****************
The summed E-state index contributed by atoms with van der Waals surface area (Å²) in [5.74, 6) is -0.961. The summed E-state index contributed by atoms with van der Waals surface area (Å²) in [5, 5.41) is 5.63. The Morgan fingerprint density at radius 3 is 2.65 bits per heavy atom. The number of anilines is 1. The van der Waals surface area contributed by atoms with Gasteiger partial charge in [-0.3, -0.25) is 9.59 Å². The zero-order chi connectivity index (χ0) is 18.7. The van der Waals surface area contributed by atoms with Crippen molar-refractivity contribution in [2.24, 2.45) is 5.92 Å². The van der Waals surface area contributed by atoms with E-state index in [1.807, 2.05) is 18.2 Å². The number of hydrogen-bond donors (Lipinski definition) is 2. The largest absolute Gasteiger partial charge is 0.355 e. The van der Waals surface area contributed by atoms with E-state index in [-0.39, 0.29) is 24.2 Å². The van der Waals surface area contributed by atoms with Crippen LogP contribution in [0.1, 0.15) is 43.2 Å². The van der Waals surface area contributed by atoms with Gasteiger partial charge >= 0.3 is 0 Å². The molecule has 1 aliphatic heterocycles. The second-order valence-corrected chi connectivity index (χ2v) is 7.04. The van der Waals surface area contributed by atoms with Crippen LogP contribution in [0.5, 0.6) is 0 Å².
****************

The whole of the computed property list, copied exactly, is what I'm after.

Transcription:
The summed E-state index contributed by atoms with van der Waals surface area (Å²) in [5.74, 6) is -0.961. The summed E-state index contributed by atoms with van der Waals surface area (Å²) in [5, 5.41) is 5.63. The Morgan fingerprint density at radius 3 is 2.65 bits per heavy atom. The number of anilines is 1. The van der Waals surface area contributed by atoms with Gasteiger partial charge in [-0.3, -0.25) is 9.59 Å². The zero-order chi connectivity index (χ0) is 18.7. The van der Waals surface area contributed by atoms with Crippen molar-refractivity contribution in [2.24, 2.45) is 5.92 Å². The van der Waals surface area contributed by atoms with E-state index in [1.807, 2.05) is 18.2 Å². The number of hydrogen-bond donors (Lipinski definition) is 2. The largest absolute Gasteiger partial charge is 0.355 e. The van der Waals surface area contributed by atoms with E-state index in [-0.39, 0.29) is 24.2 Å². The van der Waals surface area contributed by atoms with Crippen LogP contribution in [0.1, 0.15) is 43.2 Å². The van der Waals surface area contributed by atoms with Gasteiger partial charge >= 0.3 is 0 Å². The molecule has 1 aliphatic heterocycles. The second-order valence-corrected chi connectivity index (χ2v) is 7.04. The van der Waals surface area contributed by atoms with Crippen LogP contribution in [0.5, 0.6) is 0 Å².